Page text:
Lions sow seeds of set piece doubt ahead of semi-final

Lions captain Warren Whiteley says the Waratahs will try as hard as they can to avoid "lineouts and scrums" in their Super Rugby semi-final in Johannesburg this weekend.

Whether it was those "horrid darts" thrown by hookers Damien Fitzpatrick and Tolu Latu in the quarters last week, the intimidation factor of the heavyweight Lions pack, or just a sixth sense about the visitors' plans, Whiteley believes the Waratahs will want to keep the ball in play rather than give the Lions the chance to attack from set pieces.

"We need to perform for 80 minutes, that's what it's going to take in a semi": Warren Whiteley.

“We need to perform for 80 minutes, that’s what it’s going to take in a semi”: Warren Whiteley.

He predicted a fascinating tactical battle with plenty of possession and a fair shake of contestable kicks to get the NSW attack humming, but with very few to stray outside the white paint.

"They probably won't want to kick out this weekend, I assume. They'll probably want to keep the ball in play, they won't want lineouts and they won't want scrums this weekend," Whiteley said.

"Tactically it's going to be an interesting game, to see in those first 20 minutes where they're going in terms of tactics."

Whiteley, a No.8, has captained the Lions since 2014 when they re-entered Super Rugby. In 2016 he led the side out in their away final against the Hurricanes, which the side lost 20-3. But he missed last year's home final against the Crusaders through injury. The Lions lost that match 25-17.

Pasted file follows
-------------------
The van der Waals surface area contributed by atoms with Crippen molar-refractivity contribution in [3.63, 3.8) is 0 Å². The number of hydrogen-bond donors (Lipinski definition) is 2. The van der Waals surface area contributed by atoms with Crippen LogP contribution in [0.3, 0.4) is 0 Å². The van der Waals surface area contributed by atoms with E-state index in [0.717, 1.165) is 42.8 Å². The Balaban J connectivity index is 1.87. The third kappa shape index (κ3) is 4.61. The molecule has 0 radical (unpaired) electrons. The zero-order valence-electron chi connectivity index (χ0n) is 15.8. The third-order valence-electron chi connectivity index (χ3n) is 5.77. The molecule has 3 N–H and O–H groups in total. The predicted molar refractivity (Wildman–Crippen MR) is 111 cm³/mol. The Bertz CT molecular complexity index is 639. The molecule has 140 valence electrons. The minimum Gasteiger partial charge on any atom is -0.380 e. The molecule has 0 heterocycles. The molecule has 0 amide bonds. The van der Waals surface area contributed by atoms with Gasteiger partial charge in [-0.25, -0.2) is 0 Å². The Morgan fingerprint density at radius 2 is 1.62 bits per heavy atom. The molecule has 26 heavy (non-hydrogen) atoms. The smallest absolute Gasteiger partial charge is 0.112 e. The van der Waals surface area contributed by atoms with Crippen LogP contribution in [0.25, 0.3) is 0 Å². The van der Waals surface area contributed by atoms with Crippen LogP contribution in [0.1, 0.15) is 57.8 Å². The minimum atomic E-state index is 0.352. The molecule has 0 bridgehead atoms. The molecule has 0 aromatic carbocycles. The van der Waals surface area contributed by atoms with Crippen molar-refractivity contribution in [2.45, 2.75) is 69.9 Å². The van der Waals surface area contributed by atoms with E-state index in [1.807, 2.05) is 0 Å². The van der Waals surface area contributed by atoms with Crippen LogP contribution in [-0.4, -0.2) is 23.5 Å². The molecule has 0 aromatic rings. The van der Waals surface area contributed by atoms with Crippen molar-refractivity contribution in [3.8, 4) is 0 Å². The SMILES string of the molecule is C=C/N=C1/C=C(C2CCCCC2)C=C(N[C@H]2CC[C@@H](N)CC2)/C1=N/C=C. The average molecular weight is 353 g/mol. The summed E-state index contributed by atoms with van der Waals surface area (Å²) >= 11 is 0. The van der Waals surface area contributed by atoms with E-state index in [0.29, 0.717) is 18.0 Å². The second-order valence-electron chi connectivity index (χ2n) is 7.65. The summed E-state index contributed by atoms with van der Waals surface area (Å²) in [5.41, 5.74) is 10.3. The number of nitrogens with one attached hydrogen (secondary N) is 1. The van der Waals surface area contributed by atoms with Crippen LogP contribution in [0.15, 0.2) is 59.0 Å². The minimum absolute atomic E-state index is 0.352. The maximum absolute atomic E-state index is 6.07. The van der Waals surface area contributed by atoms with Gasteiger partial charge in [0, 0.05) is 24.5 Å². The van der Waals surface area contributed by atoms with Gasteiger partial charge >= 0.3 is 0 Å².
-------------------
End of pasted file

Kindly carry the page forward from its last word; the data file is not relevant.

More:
The team will be hoping the third time's a charm. Certainly they have been gathering momentum over the past few weeks, with key personnel, such as hooker Malcolm Marx, flanker Kwagga Smith and No.10 Elton Jantjes improving as the season wears on.

Whiteley said the team could not afford any off spells during the match.

"We need to perform for 80 minutes, that's what it's going to take in a semi," he said. "The Tahs are much the same. As soon as they get front foot ball they're going to punish you. Or if they get kick-receipt, with [Israel] Folau, you give them easy psosession from kicks, they're going to counter."

Malcolm Marx, meanwhile, shook off the high praised delivered him this week by television pundit and former Springboks coach Nick Mallett, who called the hooker "the best in the world".

"I am obviously very humbled but it is not about me it is about the team at the end of the day," he said. "Anything I can do to benefit the team and put the team in a better position to win the game, that is what I will do."

He did that and more last week, with five key turnovers and an intercept try that stunned the crowd at Ellis Park. Marx revealed he enjoyed it as much as the team's supporters did.

"I was actually laughing running to the try line because I was telling the trainers a bit earlier, how often does that happen, a front rower gets an intercept? I was overjoyed and I really enjoyed that moment."

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